Home Plant List

Malheur Experiment Station
Oregon State University

Trifolium pratense

Red Clover (Trifolium pratense)
Trifolium pratense
Common Names red clover
Family Legume or Pea
Flower Color Pink
Plant Type Herb
Location McCall
Native No
Weed No

Red Clover (Trifolium pratense)
Red Clover (Trifolium pratense)

Red Clover is a common plant, considered a weed by many people. It spreads quickly, often crowding out other plants. It can grow about 20 inches tall. Flowers are purple or pink. Flower heads are made up of many small flowers. Each flower head is between 1/2 inch and one inch wide. It grows in fields, open forest, forest edges, paths, gardens, and lawns.

This plant can be helpful to other plants, as well as a problem, because it can put nitrogen in the soil which other plants can use.

Red Clover was introduced from Europe and is a food source for many animals, including: White-tailed Deer, Wild Turkey, Red Fox, Eastern Cottontail, Woodchuck, and earthworms.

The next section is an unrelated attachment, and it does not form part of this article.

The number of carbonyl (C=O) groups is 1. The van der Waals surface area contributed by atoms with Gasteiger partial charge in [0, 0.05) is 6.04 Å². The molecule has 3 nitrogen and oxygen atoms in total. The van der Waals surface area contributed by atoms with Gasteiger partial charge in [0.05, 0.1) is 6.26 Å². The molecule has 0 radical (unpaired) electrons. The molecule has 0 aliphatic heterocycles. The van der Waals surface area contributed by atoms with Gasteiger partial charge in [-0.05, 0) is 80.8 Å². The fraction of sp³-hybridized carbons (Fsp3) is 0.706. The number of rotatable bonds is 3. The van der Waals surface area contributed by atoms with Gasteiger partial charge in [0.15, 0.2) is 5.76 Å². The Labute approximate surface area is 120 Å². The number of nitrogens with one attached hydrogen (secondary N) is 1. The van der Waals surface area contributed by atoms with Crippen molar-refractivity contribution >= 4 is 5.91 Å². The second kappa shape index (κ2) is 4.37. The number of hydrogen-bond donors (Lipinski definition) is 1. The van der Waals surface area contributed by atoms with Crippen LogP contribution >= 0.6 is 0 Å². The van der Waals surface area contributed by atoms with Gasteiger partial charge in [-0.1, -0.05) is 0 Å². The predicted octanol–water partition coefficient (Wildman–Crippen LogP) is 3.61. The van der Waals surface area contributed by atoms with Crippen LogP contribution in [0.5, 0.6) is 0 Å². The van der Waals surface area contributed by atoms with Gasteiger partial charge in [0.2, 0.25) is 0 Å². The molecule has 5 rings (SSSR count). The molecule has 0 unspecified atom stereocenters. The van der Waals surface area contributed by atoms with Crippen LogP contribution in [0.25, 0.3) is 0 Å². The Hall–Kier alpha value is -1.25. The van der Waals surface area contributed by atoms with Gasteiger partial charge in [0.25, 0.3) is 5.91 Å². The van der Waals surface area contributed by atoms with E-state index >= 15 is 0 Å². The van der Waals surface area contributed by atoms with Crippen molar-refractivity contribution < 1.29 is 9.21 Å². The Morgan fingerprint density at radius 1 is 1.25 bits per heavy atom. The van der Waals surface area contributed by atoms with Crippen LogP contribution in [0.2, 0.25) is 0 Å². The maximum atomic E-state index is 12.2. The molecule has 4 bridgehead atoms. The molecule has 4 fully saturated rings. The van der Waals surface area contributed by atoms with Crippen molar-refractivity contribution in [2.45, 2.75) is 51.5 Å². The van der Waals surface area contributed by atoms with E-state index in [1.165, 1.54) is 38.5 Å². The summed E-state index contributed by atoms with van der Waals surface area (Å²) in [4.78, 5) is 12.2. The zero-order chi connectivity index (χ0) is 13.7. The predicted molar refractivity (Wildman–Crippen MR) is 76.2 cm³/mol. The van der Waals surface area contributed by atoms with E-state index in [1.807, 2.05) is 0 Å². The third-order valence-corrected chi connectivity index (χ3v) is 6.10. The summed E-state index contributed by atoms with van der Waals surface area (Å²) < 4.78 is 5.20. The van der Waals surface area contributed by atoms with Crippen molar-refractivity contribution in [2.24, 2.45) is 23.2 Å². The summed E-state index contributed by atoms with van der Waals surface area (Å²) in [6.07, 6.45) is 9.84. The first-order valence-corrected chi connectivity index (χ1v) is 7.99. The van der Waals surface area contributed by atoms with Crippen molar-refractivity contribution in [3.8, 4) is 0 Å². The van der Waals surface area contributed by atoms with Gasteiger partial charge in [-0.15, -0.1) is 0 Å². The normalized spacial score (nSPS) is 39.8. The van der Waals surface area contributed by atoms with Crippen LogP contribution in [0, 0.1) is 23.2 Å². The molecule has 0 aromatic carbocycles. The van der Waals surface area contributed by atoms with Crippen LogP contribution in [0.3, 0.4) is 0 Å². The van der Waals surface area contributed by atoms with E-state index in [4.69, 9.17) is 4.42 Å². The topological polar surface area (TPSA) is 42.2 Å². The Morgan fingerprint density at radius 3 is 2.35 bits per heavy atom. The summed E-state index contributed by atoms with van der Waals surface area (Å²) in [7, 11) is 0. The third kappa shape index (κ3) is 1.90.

Some species of adult butterflies which visit Red Clover flowers include: Monarch, Eastern Black Swallowtail, Pearl Crescent, Spicebush Swallowtail, Cabbage White, Great Spangled Fritillary, Painted Lady, and Red Admiral. Bees, butterflies, and other insects help pollinate Red Clover.

Medical Uses: A tea from the flower has long been considered an antispasmodic and mild sedative and has been used for various lung and throat problem such as sore throats, coughs and asthma. The flowers were once used as an asthma treatment. Externally it is used as a salve for burns and sores. There seems to be no scientific evidence to support medical uses of Clover, but, being edible it probably can't hurt unless it is used instead of more effective treatments.


For additional information please send an e-mail request to:
Dr. Clinton C. Shock
Clinton.Shock@oregonstate.edu

Malheur Agricultural Experiment Station
595 Onion Avenue
Ontario, OR 97914
(541) 889-2174
FAX (541) 889-7831

Malheur Experiment Station Web Site Purpose and Policy OSU Home Page OSU disclaimer